In Buford, Navigators discovers an instance of history appearing first as tragedy, then as farce. But history resurfaces in other bitter ways as well. If America’s deportation of anarchists recalls the pogroms of Tsarist Russia, Lenin’s persecution of the same anarchists in the 1920s strikes a note of sad irony. Comedy and history come across as conjoint twins in the disorienting crosstalk between text and image, fiction and reality, that Navigators puts in place. Cinephiles will no doubt notice that the three-way clash of cinema, radical politics and red scare that informs the film’s formal scheme would emerge again in the Hollywood blacklist of the late forties.  

Migrant workers are also deported in Jessica Johnson’s Anyox, which mixes current-day footage of a former mining town in British Columbia, Canada, with archival material from the twenties and the thirties, when the site was owned and administered by the Granby Consolidated Mining corporation. During its heyday, about half of the company’s workforce was made of immigrants from Central Europe who mostly worked at the mines, while labourers from English-speaking countries were deployed at the smelting facility. The workers all appear to have been sensitized to their rights by political newspapers available in a host of languages.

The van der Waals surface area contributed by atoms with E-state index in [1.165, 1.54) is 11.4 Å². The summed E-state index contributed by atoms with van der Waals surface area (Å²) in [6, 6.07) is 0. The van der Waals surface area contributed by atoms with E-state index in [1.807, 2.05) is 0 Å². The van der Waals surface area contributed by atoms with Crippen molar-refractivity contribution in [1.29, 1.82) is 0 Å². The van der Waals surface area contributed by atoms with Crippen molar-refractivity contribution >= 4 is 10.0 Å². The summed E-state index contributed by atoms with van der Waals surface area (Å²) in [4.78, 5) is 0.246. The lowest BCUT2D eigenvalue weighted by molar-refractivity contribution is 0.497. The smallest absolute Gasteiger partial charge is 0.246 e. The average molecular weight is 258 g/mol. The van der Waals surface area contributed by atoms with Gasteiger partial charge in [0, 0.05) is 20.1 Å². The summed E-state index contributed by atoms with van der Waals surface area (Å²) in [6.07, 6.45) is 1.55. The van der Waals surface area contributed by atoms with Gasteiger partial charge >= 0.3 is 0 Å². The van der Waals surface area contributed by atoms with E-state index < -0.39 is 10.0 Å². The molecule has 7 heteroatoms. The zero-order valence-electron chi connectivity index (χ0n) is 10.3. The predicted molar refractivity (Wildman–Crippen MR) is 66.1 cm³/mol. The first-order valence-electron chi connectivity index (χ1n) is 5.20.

Compelling the viewer to read forbiddingly long reports and newspaper clippings, director Johnson provides a detailed account of the agitation that gripped the town in the thirties. Since the company owned all the businesses in Anyox, the worker’s sustenance-level salaries came back to the firm in the form of shopping receipts and dorm rents. When the demand for copper plummeted during the Great Depression, the company further cut down wages. The employees struck, demanding better living and working conditions. The police intervened, hundreds of strikers were put on barges and expelled from the town.